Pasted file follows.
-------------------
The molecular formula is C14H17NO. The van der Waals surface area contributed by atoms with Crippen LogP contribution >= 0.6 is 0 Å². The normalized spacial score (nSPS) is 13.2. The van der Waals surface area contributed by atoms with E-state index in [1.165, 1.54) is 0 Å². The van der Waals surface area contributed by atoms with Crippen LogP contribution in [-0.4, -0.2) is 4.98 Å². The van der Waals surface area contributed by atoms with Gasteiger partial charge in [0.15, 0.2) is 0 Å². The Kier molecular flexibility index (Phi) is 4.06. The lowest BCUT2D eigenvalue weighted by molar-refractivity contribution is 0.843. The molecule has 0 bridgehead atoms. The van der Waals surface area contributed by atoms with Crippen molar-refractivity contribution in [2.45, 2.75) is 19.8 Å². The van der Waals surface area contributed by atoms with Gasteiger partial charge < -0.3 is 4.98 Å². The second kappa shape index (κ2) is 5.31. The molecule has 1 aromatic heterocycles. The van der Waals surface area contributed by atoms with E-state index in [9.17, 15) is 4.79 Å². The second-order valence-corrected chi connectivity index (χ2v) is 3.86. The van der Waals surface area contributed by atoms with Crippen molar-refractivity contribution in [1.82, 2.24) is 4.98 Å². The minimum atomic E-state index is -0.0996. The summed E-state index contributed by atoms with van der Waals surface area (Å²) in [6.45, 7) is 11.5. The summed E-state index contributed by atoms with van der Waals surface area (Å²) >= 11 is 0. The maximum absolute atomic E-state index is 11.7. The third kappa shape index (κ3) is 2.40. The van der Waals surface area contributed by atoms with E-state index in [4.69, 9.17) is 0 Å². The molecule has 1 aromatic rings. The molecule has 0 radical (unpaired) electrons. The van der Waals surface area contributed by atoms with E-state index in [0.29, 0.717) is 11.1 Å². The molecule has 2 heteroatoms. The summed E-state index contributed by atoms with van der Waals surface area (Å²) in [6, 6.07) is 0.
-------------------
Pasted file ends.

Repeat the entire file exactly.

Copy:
The molecular formula is C14H17NO. The van der Waals surface area contributed by atoms with Crippen LogP contribution >= 0.6 is 0 Å². The normalized spacial score (nSPS) is 13.2. The van der Waals surface area contributed by atoms with E-state index in [1.165, 1.54) is 0 Å². The van der Waals surface area contributed by atoms with Crippen LogP contribution in [-0.4, -0.2) is 4.98 Å². The van der Waals surface area contributed by atoms with Gasteiger partial charge in [0.15, 0.2) is 0 Å². The Kier molecular flexibility index (Phi) is 4.06. The lowest BCUT2D eigenvalue weighted by molar-refractivity contribution is 0.843. The molecule has 0 bridgehead atoms. The van der Waals surface area contributed by atoms with Crippen molar-refractivity contribution in [2.45, 2.75) is 19.8 Å². The van der Waals surface area contributed by atoms with Gasteiger partial charge < -0.3 is 4.98 Å². The second kappa shape index (κ2) is 5.31. The molecule has 1 aromatic heterocycles. The van der Waals surface area contributed by atoms with E-state index in [9.17, 15) is 4.79 Å². The second-order valence-corrected chi connectivity index (χ2v) is 3.86. The van der Waals surface area contributed by atoms with Crippen molar-refractivity contribution in [1.82, 2.24) is 4.98 Å². The minimum atomic E-state index is -0.0996. The summed E-state index contributed by atoms with van der Waals surface area (Å²) in [6.45, 7) is 11.5. The summed E-state index contributed by atoms with van der Waals surface area (Å²) >= 11 is 0. The maximum absolute atomic E-state index is 11.7. The third kappa shape index (κ3) is 2.40. The van der Waals surface area contributed by atoms with E-state index in [4.69, 9.17) is 0 Å². The molecule has 1 aromatic rings. The molecule has 0 radical (unpaired) electrons. The van der Waals surface area contributed by atoms with E-state index in [0.29, 0.717) is 11.1 Å². The molecule has 2 heteroatoms. The summed E-state index contributed by atoms with van der Waals surface area (Å²) in [6, 6.07) is 0.